Free since January 2013
While incarcerated, Tammy graduated from Truth Be Told’s Talk to Me Writing program, where participants are invited to write and share in safe community the story of what they believe put them on a path to prison.
Will you share a little about your life before you went to prison?
I came from a great family. My parents have been married for over 54 years, and, growing up, our house was always filled with love. The real problems began later in my life.
One of the first jobs I had while going to college was an accounts receivable clerk. We went through an internal audit and found out the company accountant had been embezzling money. There were no repercussions for her actions and because I was responsible for rebuilding the company books, I figured out how she did it. This would have an impact on me.
Many years later, when my husband died, I was faced with foreclosure on my home while trying to raise two young children. I remembered what I had learned as an accounts receivable clerk, and this was the beginning of my life of embezzling to solve my problems. I lived for years with this secret. I worried every day: Is this the day I’m going to get caught? When we’d go on family vacations, we could never go for more than a week. I couldn’t let anyone else run payroll, or they’d find out. Christmas is one of my favorite times of the year, but every Christmas after the kids opened their gifts, I would get depressed, wondering if that was my last Christmas at home.
It was not a life. The fear and anxiety became so overwhelming I began to drink just to feel normal. Eventually, I became an alcoholic.
Then it happened: My employer found out. It took over two and a half years after I was caught for them to sentence me. While awaiting sentencing, my drinking escalated. I drank every day. I was so afraid of my future, and the fear of the unknown controlled my life. In many ways, I was already imprisoned. During this time, I got three DWIs. In March of 2008, I was sentenced to 14 years.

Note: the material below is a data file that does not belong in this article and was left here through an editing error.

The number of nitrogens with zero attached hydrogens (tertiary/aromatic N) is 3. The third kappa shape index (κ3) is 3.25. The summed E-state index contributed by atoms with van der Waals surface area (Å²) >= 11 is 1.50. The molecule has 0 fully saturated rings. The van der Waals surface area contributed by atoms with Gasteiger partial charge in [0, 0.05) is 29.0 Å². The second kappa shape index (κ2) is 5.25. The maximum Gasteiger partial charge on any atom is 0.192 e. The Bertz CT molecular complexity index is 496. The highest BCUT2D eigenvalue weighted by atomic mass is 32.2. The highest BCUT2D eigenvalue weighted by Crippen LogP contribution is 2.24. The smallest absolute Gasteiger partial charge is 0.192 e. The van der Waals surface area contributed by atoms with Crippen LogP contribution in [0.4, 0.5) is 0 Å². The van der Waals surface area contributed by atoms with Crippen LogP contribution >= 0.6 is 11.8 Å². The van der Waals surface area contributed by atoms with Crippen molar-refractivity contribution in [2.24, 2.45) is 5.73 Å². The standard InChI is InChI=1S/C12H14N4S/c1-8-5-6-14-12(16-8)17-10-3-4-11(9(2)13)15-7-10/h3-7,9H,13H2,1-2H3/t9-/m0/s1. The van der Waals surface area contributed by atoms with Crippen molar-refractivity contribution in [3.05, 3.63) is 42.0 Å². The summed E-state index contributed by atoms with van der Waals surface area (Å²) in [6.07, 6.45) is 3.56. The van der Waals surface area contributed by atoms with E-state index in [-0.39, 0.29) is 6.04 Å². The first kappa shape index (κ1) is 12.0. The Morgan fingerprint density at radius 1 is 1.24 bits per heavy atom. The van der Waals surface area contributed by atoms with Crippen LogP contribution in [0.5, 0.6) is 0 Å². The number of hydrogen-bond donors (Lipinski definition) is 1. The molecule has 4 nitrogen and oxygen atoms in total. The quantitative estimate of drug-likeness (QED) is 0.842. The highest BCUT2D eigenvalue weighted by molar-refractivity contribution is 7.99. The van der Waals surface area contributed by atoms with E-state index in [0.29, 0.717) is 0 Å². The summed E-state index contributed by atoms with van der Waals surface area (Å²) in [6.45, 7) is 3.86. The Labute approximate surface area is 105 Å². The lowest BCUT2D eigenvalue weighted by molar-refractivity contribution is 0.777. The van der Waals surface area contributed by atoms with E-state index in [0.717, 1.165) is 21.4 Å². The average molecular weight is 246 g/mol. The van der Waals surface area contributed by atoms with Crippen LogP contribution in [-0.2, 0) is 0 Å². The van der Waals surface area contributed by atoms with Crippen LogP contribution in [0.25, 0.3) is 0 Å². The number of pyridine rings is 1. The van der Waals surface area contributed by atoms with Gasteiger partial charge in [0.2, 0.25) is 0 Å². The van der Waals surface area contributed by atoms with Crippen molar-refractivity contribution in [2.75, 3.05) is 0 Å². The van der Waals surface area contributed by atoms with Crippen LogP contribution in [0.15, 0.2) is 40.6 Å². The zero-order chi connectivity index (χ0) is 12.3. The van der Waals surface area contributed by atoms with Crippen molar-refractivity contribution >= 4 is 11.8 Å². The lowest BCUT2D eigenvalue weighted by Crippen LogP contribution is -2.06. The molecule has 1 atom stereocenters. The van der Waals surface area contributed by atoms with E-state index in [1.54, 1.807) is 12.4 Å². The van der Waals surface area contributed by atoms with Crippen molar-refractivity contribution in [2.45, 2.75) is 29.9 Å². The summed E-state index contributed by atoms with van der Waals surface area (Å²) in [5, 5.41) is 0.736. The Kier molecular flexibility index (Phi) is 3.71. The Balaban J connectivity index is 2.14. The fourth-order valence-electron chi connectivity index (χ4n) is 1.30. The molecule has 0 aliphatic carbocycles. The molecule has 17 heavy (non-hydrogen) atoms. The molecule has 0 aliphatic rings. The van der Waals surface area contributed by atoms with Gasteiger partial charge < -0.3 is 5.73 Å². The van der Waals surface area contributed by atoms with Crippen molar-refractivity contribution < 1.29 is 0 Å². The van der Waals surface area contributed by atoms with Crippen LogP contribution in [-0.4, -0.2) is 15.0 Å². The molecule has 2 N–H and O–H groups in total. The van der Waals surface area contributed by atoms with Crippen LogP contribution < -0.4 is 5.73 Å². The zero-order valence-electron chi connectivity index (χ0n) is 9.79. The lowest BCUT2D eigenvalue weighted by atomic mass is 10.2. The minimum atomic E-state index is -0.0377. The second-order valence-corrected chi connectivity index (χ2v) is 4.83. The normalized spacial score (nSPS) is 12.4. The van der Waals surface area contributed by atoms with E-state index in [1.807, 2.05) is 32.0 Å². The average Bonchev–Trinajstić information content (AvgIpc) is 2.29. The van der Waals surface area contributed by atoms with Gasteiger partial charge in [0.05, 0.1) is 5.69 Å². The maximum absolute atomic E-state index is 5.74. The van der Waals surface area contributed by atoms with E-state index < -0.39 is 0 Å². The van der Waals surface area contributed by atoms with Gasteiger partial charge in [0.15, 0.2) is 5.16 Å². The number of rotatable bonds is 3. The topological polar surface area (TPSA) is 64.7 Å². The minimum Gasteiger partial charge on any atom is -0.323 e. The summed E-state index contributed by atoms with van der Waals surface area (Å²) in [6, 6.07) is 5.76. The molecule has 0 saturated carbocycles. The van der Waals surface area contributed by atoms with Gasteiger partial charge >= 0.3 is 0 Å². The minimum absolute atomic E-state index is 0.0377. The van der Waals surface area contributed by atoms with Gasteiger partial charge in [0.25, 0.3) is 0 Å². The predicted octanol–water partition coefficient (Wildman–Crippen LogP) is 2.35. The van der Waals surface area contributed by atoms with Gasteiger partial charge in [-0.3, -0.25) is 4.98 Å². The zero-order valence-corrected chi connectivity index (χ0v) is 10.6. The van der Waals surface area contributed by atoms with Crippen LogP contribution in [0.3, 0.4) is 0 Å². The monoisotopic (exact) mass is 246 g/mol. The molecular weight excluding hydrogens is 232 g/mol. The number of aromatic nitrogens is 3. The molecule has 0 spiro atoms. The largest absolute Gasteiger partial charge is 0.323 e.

In our Talk to Me program, you learned to write and share your story. How has learning to share your story — to tell your truth — affected your relationships with your children?
My relationships with my kids were strained when I went to prison. My son was in college, and my daughter was in high school. I wrote to them every Sunday whether I heard from them or not. In my letters, I complained about everything in prison. I would cry while writing them and tell them how much I wanted to come home. I would apologize for all of this in every letter. I spent so much time wanting to go home and feeling the victim. I didn’t want to accept the situation. I felt once I accepted it, it would be real. I’d be this felon in prison. It took me almost a year to wrap my brain around the fact that I was going to be there for a long time.
Once I was able to accept the situation as it was, I began to learn about myself and who I truly was. I was able to get into the Talk to Me class with Truth Be Told, and they helped me to find my truth by looking at my life and the things that had led to my addiction to money. I also learned that my alcoholism was a symptom of something much deeper.
From then on, I began to accept my situation, and my life behind bars began to change. My letters to my kids became positive. I would tell them of the things I was learning.